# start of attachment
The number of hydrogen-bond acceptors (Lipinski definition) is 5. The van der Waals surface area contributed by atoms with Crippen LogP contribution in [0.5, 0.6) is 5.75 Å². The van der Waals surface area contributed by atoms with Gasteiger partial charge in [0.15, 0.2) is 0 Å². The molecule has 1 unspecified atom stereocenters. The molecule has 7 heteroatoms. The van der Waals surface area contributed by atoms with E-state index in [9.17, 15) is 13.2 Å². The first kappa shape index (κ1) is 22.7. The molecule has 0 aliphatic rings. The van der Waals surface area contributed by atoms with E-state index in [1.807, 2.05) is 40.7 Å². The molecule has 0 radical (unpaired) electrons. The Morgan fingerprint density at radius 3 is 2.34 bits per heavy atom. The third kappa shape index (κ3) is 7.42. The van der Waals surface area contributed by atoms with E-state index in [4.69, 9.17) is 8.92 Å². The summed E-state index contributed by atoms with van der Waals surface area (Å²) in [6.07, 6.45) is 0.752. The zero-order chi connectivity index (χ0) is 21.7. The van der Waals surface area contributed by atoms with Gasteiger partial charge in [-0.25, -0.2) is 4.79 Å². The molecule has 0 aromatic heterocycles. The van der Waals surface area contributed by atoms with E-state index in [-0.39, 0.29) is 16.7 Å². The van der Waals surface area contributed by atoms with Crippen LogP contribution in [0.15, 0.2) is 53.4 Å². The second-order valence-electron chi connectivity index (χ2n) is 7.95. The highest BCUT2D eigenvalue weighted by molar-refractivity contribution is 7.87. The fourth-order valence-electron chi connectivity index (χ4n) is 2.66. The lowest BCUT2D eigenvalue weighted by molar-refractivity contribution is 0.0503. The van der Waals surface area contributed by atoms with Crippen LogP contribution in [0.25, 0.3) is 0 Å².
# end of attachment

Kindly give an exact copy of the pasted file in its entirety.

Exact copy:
The number of hydrogen-bond acceptors (Lipinski definition) is 5. The van der Waals surface area contributed by atoms with Crippen LogP contribution in [0.5, 0.6) is 5.75 Å². The van der Waals surface area contributed by atoms with Gasteiger partial charge in [0.15, 0.2) is 0 Å². The molecule has 1 unspecified atom stereocenters. The molecule has 7 heteroatoms. The van der Waals surface area contributed by atoms with E-state index in [9.17, 15) is 13.2 Å². The first kappa shape index (κ1) is 22.7. The molecule has 0 aliphatic rings. The van der Waals surface area contributed by atoms with E-state index in [1.807, 2.05) is 40.7 Å². The molecule has 0 radical (unpaired) electrons. The Morgan fingerprint density at radius 3 is 2.34 bits per heavy atom. The third kappa shape index (κ3) is 7.42. The van der Waals surface area contributed by atoms with E-state index in [4.69, 9.17) is 8.92 Å². The summed E-state index contributed by atoms with van der Waals surface area (Å²) in [6.07, 6.45) is 0.752. The zero-order chi connectivity index (χ0) is 21.7. The van der Waals surface area contributed by atoms with Gasteiger partial charge in [-0.25, -0.2) is 4.79 Å². The molecule has 0 aromatic heterocycles. The van der Waals surface area contributed by atoms with E-state index in [-0.39, 0.29) is 16.7 Å². The van der Waals surface area contributed by atoms with Crippen LogP contribution in [0.15, 0.2) is 53.4 Å². The second-order valence-electron chi connectivity index (χ2n) is 7.95. The highest BCUT2D eigenvalue weighted by molar-refractivity contribution is 7.87. The fourth-order valence-electron chi connectivity index (χ4n) is 2.66. The lowest BCUT2D eigenvalue weighted by molar-refractivity contribution is 0.0503. The van der Waals surface area contributed by atoms with Crippen LogP contribution in [0.25, 0.3) is 0 Å².